A B.C. court has ruled that linking to allegedly defamatory content does not amount to a republication of the content. The case arises from one of the Crookes lawsuits, this one involving both Wikipedia and P2PNet.net [full disclosure: Crookes is suing me with similar claims that include linking to websites […]
Archive for October 27th, 2008
World Customs Union Copyright Policy Questioned
IP Watch reports on growing criticism of the World Customs Union, which is enforcing strict restrictions on the use of its public documents.
Canadian Public Domain Registry Seeks Library Beta-Testers
The Canadian Public Domain Registry, a joint project of Access Copyright, Creative Commons Canada, Creative Commons, and the Wikimedia Foundation, is seeking beta testers from the Canadian library community.
Cavoukian Warns of ID Card Threat
The Toronto Sun reports that Ontario Privacy Commissioner has warned about the privacy risks in the planned enhanced provincial drivers' license that will contain RFID technology.
Canadian Podcasting Royalty Down But Not Out
In the annals of Canadian copyright royalty fights, few can match Tariff 22 for pure stamina and longevity. First introduced in 1995 by SOCAN, thirteen years later the proposal is still the source of much disagreement. Indeed, years after the Supreme Court of Canada dismissed an attempt to implement a tariff on Internet service providers for the music transmitted over their networks, the Copyright Board of Canada issued a new decision on Friday that addressed the prospect of establishing a royalty on hundreds of thousands of websites ranging from social network giants such as Facebook to thousands of Canadian podcasters.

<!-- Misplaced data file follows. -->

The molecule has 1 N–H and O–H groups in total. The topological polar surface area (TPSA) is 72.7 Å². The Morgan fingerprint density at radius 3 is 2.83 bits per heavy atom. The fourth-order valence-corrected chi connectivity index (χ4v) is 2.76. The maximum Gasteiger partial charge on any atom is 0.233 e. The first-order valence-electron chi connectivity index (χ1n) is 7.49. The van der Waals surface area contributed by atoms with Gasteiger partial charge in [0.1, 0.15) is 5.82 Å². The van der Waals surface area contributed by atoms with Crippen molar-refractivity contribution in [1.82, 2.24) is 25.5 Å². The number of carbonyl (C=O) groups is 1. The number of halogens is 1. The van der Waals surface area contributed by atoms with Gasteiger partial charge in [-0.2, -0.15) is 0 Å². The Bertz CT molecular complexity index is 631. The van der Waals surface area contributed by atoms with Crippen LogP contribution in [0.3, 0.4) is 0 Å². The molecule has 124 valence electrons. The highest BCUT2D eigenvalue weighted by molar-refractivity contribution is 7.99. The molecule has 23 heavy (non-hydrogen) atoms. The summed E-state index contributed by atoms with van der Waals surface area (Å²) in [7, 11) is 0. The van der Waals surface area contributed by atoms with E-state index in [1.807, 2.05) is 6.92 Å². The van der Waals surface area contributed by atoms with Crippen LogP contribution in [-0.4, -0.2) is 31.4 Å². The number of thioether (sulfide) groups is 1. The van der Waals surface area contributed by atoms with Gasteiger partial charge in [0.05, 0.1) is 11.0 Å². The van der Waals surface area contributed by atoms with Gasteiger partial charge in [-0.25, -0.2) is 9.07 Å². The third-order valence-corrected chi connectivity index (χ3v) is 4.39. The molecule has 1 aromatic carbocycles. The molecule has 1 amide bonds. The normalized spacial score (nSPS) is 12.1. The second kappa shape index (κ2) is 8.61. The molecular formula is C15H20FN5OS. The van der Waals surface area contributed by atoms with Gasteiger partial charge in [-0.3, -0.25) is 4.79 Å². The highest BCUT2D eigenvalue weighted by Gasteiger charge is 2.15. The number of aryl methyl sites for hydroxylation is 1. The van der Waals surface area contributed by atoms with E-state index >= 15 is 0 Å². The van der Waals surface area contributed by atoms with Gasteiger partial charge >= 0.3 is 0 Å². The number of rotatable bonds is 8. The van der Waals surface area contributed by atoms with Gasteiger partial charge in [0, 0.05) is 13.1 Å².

My weekly technology law column (Toronto Star version, homepage version) notes that while Friday's decision is not limited to social networks and podcasters – the decision established royalty rates for, among others, Internet-based radio stations that are deemed to be high users of music (5.3 percent of revenues), electronic games sites (0.8 percent of revenues), and non-commercial radio station webcasts (1.9 percent) – it is the "other sites" category that encompasses everyone from MySpace to a solitary website featuring a small amount of music that will rightly attract the most attention.